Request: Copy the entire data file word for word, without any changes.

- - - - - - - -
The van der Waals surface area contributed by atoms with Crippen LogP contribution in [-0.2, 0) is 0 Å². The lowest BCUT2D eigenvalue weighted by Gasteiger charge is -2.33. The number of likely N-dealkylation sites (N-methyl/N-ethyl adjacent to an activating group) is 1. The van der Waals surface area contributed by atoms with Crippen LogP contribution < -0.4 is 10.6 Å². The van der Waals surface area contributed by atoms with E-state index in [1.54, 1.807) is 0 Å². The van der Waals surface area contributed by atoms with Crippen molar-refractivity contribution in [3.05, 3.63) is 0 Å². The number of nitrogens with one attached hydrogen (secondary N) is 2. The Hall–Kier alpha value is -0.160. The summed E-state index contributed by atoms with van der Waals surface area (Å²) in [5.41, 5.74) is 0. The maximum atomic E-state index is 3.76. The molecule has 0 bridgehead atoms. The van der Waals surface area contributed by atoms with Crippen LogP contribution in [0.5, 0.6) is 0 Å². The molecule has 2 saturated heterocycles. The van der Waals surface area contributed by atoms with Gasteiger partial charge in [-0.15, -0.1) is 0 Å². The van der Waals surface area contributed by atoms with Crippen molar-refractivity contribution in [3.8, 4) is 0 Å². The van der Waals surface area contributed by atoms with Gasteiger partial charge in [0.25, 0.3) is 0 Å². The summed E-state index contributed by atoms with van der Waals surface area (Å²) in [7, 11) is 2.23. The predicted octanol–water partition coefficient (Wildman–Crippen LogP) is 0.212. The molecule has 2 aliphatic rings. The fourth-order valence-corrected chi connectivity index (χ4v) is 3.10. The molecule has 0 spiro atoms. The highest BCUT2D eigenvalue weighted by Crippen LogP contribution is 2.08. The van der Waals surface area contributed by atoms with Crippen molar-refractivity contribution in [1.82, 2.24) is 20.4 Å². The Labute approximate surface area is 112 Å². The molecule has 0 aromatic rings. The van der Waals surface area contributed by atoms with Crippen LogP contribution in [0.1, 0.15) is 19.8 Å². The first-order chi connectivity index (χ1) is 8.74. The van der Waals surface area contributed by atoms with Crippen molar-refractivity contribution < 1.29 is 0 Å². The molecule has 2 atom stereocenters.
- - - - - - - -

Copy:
The van der Waals surface area contributed by atoms with Crippen LogP contribution in [-0.2, 0) is 0 Å². The lowest BCUT2D eigenvalue weighted by Gasteiger charge is -2.33. The number of likely N-dealkylation sites (N-methyl/N-ethyl adjacent to an activating group) is 1. The van der Waals surface area contributed by atoms with Crippen LogP contribution < -0.4 is 10.6 Å². The van der Waals surface area contributed by atoms with E-state index in [1.54, 1.807) is 0 Å². The van der Waals surface area contributed by atoms with Crippen molar-refractivity contribution in [3.05, 3.63) is 0 Å². The number of nitrogens with one attached hydrogen (secondary N) is 2. The Hall–Kier alpha value is -0.160. The summed E-state index contributed by atoms with van der Waals surface area (Å²) in [5.41, 5.74) is 0. The maximum atomic E-state index is 3.76. The molecule has 0 bridgehead atoms. The van der Waals surface area contributed by atoms with Crippen LogP contribution in [0.5, 0.6) is 0 Å². The molecule has 2 saturated heterocycles. The van der Waals surface area contributed by atoms with Gasteiger partial charge in [-0.15, -0.1) is 0 Å². The van der Waals surface area contributed by atoms with Crippen molar-refractivity contribution in [3.8, 4) is 0 Å². The van der Waals surface area contributed by atoms with Gasteiger partial charge in [0.25, 0.3) is 0 Å². The summed E-state index contributed by atoms with van der Waals surface area (Å²) in [7, 11) is 2.23. The predicted octanol–water partition coefficient (Wildman–Crippen LogP) is 0.212. The molecule has 2 aliphatic rings. The fourth-order valence-corrected chi connectivity index (χ4v) is 3.10. The molecule has 0 spiro atoms. The highest BCUT2D eigenvalue weighted by Crippen LogP contribution is 2.08. The van der Waals surface area contributed by atoms with Crippen molar-refractivity contribution in [1.82, 2.24) is 20.4 Å². The Labute approximate surface area is 112 Å². The molecule has 0 aromatic rings. The van der Waals surface area contributed by atoms with Crippen LogP contribution in [0.1, 0.15) is 19.8 Å². The first-order chi connectivity index (χ1) is 8.74. The van der Waals surface area contributed by atoms with Crippen molar-refractivity contribution < 1.29 is 0 Å². The molecule has 2 atom stereocenters.